The Bohemian Girl (1936)
“90 Mad-Merry Musical Moments!”
Director: James W. Horne, Charles Rogers
Cast: Stan Laurel, Oliver Hardy, Thelma Todd
Synopsis: Stan and Ollie travel with a band of 18th-century Gypsies holding a nobleman’s daughter.
There’s a lot to like about this Laurel & Hardy feature even if it is true that The Bohemian Girl suffers from a few too many minutes of gaily dressed Gypsies warbling opera songs and lounging romantically within the loose circle of charming tinker’s caravans. The film could have done without that, no doubt about it, but that was the formula back in the 1930s, and at least most of the singing is at the start of the film before the boys even make an appearance. And we do have fast-forward today, thank God.
Aside from the obvious fact that there isn’t a bowler hat in sight, we see a different Laurel & Hardy here. As far as I can recall this is the only film in which they aren’t honest people. While, in most of their films they might get involved in scrapes that end with them in trouble with the law, more often than not they were decent men who had fallen on hard times. In The Bohemian Girl they’re accomplished pick-pockets — Stan more so than Ollie as the hilarious ‘eyes are the windows to the soul’ sequence proves — who are constantly on the look-out for ways to fleece honest folk, even filching the clapper from the town crier’s bell. Of course, they’re villains of the lovable rogue variety, but there you have it: were they making the film today, the boys would have a mud-splattered 4x4 parked outside that quaint little caravan and half a dozen stolen Play Stations stashed inside.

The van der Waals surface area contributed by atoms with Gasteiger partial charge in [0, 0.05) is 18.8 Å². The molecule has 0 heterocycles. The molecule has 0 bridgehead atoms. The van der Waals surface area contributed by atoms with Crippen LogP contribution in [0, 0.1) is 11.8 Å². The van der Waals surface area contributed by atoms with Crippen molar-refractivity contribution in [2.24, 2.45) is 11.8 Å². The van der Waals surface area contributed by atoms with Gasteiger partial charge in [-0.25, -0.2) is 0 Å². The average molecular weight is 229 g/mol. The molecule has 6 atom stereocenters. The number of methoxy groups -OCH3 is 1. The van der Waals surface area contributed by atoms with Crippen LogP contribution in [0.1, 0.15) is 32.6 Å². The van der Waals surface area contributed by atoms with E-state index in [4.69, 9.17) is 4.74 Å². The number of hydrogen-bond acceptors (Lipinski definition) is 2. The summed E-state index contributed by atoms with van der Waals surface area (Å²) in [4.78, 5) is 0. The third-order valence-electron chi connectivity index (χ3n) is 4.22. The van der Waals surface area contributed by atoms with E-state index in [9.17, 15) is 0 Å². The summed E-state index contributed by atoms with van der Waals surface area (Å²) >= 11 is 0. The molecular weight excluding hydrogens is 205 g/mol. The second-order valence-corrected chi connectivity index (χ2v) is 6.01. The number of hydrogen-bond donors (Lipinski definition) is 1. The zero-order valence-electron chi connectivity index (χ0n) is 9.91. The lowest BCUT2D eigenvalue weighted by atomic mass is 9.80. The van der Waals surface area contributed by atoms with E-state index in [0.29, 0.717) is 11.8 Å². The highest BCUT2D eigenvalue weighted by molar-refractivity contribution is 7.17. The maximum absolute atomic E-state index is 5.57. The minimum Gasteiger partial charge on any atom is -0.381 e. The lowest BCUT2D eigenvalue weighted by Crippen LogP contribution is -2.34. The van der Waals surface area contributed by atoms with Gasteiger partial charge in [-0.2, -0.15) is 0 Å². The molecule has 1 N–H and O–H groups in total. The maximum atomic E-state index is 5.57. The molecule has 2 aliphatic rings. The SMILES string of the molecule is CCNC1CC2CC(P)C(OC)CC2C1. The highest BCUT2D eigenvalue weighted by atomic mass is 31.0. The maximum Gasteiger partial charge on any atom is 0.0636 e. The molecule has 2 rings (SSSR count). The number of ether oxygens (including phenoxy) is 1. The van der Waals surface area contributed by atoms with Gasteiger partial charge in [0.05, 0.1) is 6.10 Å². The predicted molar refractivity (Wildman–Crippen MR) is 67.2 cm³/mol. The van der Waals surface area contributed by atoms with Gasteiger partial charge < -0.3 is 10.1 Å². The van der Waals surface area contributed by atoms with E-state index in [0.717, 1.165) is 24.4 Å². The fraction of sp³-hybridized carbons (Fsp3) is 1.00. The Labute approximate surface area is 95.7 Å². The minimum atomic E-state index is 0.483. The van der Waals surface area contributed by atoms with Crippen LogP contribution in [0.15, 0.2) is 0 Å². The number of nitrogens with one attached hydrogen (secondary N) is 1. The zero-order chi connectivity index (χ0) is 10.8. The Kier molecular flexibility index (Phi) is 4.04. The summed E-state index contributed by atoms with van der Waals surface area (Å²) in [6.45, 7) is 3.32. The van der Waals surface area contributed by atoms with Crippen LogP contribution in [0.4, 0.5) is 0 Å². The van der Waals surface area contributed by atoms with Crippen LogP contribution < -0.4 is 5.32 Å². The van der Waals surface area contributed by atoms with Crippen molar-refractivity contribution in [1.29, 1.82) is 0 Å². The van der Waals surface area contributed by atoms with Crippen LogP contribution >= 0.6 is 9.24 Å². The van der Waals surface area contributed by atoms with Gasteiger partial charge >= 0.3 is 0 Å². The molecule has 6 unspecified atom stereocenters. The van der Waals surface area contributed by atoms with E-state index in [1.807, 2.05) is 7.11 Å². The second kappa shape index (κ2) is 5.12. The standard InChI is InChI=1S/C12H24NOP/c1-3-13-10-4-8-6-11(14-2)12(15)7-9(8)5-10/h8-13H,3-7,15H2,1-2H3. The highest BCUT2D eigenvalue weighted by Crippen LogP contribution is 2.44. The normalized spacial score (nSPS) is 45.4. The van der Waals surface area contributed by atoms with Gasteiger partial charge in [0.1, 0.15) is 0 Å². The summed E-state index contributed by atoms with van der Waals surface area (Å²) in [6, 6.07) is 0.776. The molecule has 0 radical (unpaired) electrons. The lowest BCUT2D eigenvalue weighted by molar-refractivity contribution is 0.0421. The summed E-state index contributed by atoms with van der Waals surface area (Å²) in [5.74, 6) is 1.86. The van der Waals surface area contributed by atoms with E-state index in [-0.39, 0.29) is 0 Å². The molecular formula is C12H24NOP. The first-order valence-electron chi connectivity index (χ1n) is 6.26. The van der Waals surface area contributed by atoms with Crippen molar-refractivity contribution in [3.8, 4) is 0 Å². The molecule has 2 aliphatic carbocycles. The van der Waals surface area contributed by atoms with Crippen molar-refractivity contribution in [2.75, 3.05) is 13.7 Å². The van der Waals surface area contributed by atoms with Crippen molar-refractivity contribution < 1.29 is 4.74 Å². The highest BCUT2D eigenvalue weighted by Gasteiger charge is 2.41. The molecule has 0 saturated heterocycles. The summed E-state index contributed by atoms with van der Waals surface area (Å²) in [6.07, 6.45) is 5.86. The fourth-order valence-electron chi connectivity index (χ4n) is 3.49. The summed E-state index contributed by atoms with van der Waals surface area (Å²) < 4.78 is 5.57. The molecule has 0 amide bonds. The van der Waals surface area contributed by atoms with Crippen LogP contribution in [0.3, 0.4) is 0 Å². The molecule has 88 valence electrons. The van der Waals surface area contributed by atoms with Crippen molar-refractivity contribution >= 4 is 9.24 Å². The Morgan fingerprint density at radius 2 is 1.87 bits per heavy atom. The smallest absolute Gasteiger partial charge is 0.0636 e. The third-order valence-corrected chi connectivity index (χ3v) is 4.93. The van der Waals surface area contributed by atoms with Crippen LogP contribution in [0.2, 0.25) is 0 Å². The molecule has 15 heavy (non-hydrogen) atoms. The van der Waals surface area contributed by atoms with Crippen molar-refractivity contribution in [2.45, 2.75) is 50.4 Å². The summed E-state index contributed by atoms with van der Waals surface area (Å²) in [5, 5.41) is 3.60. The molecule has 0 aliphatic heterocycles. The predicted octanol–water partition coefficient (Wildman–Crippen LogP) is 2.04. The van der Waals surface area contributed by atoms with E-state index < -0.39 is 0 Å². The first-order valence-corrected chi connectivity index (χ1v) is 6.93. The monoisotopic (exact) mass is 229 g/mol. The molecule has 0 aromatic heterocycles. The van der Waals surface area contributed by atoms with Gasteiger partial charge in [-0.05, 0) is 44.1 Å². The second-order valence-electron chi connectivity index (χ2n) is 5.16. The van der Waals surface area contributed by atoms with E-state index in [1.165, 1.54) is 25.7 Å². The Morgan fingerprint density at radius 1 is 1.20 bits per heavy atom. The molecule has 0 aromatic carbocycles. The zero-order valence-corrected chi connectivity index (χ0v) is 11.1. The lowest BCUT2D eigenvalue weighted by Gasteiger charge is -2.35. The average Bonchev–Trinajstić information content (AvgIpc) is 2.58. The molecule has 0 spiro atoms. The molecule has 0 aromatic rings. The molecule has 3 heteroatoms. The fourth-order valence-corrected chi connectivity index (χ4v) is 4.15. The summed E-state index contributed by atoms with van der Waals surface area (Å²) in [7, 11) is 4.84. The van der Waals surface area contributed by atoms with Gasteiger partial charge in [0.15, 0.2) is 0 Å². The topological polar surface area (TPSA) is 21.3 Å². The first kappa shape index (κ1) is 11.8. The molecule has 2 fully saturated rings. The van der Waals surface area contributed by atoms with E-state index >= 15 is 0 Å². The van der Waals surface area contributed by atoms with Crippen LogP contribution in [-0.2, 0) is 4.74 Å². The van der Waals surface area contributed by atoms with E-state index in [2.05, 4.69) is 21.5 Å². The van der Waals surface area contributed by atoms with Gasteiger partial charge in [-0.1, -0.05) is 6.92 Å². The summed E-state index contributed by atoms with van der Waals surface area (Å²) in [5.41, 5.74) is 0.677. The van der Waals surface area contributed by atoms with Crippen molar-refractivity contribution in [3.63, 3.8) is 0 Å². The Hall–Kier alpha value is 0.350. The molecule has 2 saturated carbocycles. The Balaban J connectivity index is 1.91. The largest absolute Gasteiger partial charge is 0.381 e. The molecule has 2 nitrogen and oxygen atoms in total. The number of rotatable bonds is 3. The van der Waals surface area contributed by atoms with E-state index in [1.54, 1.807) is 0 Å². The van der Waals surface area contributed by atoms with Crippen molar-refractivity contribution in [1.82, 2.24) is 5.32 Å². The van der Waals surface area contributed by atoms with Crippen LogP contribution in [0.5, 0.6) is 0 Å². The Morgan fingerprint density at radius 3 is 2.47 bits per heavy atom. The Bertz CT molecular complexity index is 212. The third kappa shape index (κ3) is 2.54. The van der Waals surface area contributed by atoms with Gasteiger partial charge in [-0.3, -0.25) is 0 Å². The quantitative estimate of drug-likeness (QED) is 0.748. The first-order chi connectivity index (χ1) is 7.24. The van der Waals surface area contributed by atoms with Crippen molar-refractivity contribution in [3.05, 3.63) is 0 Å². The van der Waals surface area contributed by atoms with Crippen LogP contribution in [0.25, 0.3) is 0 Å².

The story is older than the cinema itself and served as the plot for countless silent movies dating back to D. W. Griffith’s earliest efforts. Ollie’s cheating wife, the wonderful sharp-faced Laurel & Hardy regular Mae Busch, kidnaps a six-year-old princess after the girl’s father has Busch’s lover flogged for trespassing, then leaves the girl with Ollie and Uncle Stan after fleecing her husband of all his modest riches and fleeing with her lover. The boys bring the little girl up as their own and then have to save her from a flogging of her own after she wanders onto the palace grounds, lured there by her father’s mournful singing.
That’s about it plot-wise. But then we don’t watch Laurel & Hardy films for the plot, do we? What we watch them for is the clever knockabout humour that was unique to these two overgrown kids, and there’s plenty of it here. Best moments include the sequence in which they play a finger game for money in which Stan repeatedly outwits Ollie — this is one of the few films in which Stan not only stands up to Ollie, but frequently gets the better of him — and Stan’s increasingly inebriated attempt to bottle wine, a scene which still has me helpless with laughter no matter how many times I watch it.
The boys are also joined by a few of their regular supporting cast here. In addition to Mae Busch, Thelma Todd plays the Gypsy Queen’s daughter. Although she receives top billing after the boys she is barely glimpsed, most of her scenes having been cut in an attempt to disassociate the film from the sinister circumstances surrounding her apparent suicide. James Finlayson, the boys’ long-time nemesis, puts in a late appearance, and takes part in another comic highlight as Stan and Ollie try to gain entry to the dungeons in which their ‘daughter’ is imprisoned.
For some reason — probably to do with gypsy singing — this film doesn’t appear to have the same place in fans’ hearts as the likes of Way Out West and Blockheads, but the fact is that when it’s funny — and it frequently is — it’s every bit as funny as those acknowledged classics.
(Reviewed 28th July 2009)